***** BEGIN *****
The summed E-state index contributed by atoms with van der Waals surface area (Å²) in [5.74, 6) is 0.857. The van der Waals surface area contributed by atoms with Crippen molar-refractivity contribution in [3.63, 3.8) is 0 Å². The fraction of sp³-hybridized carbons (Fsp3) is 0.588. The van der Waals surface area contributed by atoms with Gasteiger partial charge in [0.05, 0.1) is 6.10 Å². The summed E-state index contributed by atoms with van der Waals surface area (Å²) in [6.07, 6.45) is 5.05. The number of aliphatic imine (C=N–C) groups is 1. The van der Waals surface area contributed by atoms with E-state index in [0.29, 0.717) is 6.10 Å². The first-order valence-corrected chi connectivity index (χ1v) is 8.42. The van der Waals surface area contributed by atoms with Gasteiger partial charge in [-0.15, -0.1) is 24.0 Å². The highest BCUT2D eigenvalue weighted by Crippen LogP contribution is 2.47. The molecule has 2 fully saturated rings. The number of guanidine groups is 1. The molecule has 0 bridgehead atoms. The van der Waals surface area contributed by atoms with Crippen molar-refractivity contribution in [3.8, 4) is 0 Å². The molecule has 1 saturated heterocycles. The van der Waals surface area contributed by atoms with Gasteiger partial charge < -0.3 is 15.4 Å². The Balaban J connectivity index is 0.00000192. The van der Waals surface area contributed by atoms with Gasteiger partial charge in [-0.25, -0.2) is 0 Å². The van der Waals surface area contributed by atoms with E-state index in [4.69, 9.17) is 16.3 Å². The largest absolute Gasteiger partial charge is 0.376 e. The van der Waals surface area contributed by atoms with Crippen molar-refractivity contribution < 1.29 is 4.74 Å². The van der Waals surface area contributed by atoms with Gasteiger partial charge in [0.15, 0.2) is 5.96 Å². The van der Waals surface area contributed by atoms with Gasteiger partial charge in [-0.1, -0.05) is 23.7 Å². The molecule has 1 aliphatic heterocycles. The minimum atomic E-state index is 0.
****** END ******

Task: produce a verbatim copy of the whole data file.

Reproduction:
The summed E-state index contributed by atoms with van der Waals surface area (Å²) in [5.74, 6) is 0.857. The van der Waals surface area contributed by atoms with Crippen molar-refractivity contribution in [3.63, 3.8) is 0 Å². The fraction of sp³-hybridized carbons (Fsp3) is 0.588. The van der Waals surface area contributed by atoms with Gasteiger partial charge in [0.05, 0.1) is 6.10 Å². The summed E-state index contributed by atoms with van der Waals surface area (Å²) in [6.07, 6.45) is 5.05. The number of aliphatic imine (C=N–C) groups is 1. The van der Waals surface area contributed by atoms with E-state index in [0.29, 0.717) is 6.10 Å². The first-order valence-corrected chi connectivity index (χ1v) is 8.42. The van der Waals surface area contributed by atoms with Gasteiger partial charge in [-0.15, -0.1) is 24.0 Å². The highest BCUT2D eigenvalue weighted by Crippen LogP contribution is 2.47. The molecule has 2 fully saturated rings. The number of guanidine groups is 1. The molecule has 0 bridgehead atoms. The van der Waals surface area contributed by atoms with Crippen molar-refractivity contribution in [3.8, 4) is 0 Å². The molecule has 1 saturated heterocycles. The van der Waals surface area contributed by atoms with Gasteiger partial charge < -0.3 is 15.4 Å². The Balaban J connectivity index is 0.00000192. The van der Waals surface area contributed by atoms with Gasteiger partial charge in [-0.25, -0.2) is 0 Å². The van der Waals surface area contributed by atoms with E-state index in [4.69, 9.17) is 16.3 Å². The largest absolute Gasteiger partial charge is 0.376 e. The van der Waals surface area contributed by atoms with Crippen molar-refractivity contribution < 1.29 is 4.74 Å². The van der Waals surface area contributed by atoms with Gasteiger partial charge in [0.15, 0.2) is 5.96 Å². The van der Waals surface area contributed by atoms with Gasteiger partial charge in [-0.1, -0.05) is 23.7 Å². The molecule has 1 aliphatic heterocycles. The minimum atomic E-state index is 0.